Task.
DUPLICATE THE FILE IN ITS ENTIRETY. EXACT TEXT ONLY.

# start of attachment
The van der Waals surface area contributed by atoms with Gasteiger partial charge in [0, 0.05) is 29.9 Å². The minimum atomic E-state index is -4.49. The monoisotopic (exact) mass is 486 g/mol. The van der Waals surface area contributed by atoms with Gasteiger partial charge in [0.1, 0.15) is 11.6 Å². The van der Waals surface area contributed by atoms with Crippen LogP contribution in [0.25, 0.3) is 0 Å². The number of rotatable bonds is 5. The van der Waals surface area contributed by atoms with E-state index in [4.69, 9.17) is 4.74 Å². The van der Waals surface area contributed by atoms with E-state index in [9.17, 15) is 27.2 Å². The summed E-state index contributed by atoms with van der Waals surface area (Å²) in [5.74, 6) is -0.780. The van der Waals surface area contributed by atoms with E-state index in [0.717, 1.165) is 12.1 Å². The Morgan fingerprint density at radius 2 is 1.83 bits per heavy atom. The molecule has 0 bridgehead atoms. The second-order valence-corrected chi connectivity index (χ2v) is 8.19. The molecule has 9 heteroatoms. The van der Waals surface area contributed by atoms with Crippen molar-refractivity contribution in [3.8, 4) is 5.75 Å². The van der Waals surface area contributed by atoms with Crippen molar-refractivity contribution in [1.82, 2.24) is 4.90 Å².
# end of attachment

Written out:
The van der Waals surface area contributed by atoms with Gasteiger partial charge in [0, 0.05) is 29.9 Å². The minimum atomic E-state index is -4.49. The monoisotopic (exact) mass is 486 g/mol. The van der Waals surface area contributed by atoms with Gasteiger partial charge in [0.1, 0.15) is 11.6 Å². The van der Waals surface area contributed by atoms with Crippen LogP contribution in [0.25, 0.3) is 0 Å². The number of rotatable bonds is 5. The van der Waals surface area contributed by atoms with E-state index in [4.69, 9.17) is 4.74 Å². The van der Waals surface area contributed by atoms with E-state index in [9.17, 15) is 27.2 Å². The summed E-state index contributed by atoms with van der Waals surface area (Å²) in [5.74, 6) is -0.780. The van der Waals surface area contributed by atoms with E-state index in [0.717, 1.165) is 12.1 Å². The Morgan fingerprint density at radius 2 is 1.83 bits per heavy atom. The molecule has 0 bridgehead atoms. The second-order valence-corrected chi connectivity index (χ2v) is 8.19. The molecule has 9 heteroatoms. The van der Waals surface area contributed by atoms with Crippen molar-refractivity contribution in [3.8, 4) is 5.75 Å². The van der Waals surface area contributed by atoms with Crippen molar-refractivity contribution in [1.82, 2.24) is 4.90 Å².